The rumor mill is in full force this week after several outlets speculated about a forthcoming Surface Pro 5. One site even named a release date in October of 2016. Many have surmised that Microsoft would address battery life problems, which I’ve experienced myself. For a device that’s supposed to last about nine hours, if you play a video or listen to music, you can expect the battery to last only 3-4 hours. Worse, it tends to drain even when it is just sitting on the table next to you due to a poorly implemented “sleep” mode.
I’ve also noticed a few other glitches on the Surface Pro. I used one recently when I was testing a Makerbot Replicator and had some trouble maintaining a consistent Wi-Fi connection. (I use the extraordinarily intelligent Google OnHub router in my office and never have any trouble.) There were a few times when the connection broke for no reason while a phone and another tablet kept humming along right next to me in the same room.
Another issue had to do with the speed. It’s a “pro” version for a reason and uses the Intel Skylake chipset. The display runs at 2736x1824 pixels. Yet, for many movies and YouTube clips, the Surface Pro 4 still ran slow -- unbearably so. It’s not a good sign when an older Apple iPad Mini runs a Hollywood movie smoother than a “high-end” tablet.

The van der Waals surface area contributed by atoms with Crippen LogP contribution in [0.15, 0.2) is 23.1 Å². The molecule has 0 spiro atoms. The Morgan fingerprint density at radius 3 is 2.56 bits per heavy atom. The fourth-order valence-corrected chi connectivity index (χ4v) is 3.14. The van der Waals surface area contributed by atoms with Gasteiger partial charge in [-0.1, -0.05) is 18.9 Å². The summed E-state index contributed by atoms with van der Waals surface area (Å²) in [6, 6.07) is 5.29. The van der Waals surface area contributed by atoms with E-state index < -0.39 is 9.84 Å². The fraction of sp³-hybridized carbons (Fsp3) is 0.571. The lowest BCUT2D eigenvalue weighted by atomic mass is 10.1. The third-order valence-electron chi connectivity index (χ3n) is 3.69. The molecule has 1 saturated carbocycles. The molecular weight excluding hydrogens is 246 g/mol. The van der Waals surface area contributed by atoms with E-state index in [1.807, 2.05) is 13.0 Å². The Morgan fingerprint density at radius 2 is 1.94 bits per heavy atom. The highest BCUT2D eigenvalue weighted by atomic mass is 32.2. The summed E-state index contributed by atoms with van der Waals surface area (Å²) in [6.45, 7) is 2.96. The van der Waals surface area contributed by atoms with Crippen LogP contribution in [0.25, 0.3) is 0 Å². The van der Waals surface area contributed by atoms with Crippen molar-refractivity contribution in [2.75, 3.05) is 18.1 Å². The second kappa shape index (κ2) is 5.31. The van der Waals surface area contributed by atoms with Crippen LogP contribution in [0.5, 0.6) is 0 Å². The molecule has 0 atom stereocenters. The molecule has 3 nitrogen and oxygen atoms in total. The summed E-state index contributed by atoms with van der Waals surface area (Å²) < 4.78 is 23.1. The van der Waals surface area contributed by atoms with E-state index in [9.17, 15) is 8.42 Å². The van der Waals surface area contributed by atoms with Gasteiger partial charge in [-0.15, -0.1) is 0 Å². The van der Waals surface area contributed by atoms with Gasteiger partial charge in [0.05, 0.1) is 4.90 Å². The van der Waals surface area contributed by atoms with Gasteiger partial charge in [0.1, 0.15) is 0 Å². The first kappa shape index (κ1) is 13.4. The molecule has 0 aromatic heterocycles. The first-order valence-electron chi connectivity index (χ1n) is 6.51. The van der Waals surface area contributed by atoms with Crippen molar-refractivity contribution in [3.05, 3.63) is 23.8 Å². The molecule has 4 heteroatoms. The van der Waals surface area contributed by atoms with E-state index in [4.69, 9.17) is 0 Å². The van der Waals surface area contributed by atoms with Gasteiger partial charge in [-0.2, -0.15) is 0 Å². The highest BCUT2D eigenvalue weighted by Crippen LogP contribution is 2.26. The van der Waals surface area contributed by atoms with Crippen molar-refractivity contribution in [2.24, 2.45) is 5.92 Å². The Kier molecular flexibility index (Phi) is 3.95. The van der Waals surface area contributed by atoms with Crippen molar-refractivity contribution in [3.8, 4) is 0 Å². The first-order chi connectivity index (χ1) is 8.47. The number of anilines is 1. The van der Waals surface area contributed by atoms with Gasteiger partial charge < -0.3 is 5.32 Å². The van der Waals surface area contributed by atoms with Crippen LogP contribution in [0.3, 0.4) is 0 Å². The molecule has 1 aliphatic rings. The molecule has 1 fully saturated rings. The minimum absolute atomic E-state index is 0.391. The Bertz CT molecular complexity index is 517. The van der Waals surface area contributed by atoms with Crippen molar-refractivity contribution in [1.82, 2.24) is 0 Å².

Microsoft has mostly addressed these problems with a recent patch, and I wrote about how the Surface Book is now worth a second look because of those fixes.
Yet, I’ve cooled off from the Surface Pro a bit, despite the software fixes. What do I want to see in the Surface Pro 5? There’s the obvious -- thinner, lighter, longer lasting.
I really want Microsoft to borrow some of the intelligence from the new Lumia line, specifically the 950 XL I tested recently. I want a dock that syncs to the tablet automatically, maybe even wirelessly, and then pops up on my HDTV without any fuss. (The 950 XL uses a small dock about the size of two thumbs, but it connects using a USB-C cable.) I see so many Surface Pro tablets at offices these days, but when people use them at their desks, there are cables everywhere. A Surface Pro 5 that connects wirelessly to a dock would reduce clutter.
Amazon recently lowered the price of the entry-level Surface Pro 4 (the one with 4GB of RAM and 128GB of storage) by $100, but I want Microsoft to get more aggressive with pricing. How about $699? How about $599? I’m hoping the Surface Pro 5 becomes “the tablet for everyone” not just customers who are expensing the device or buying one for the NFL sidelines.
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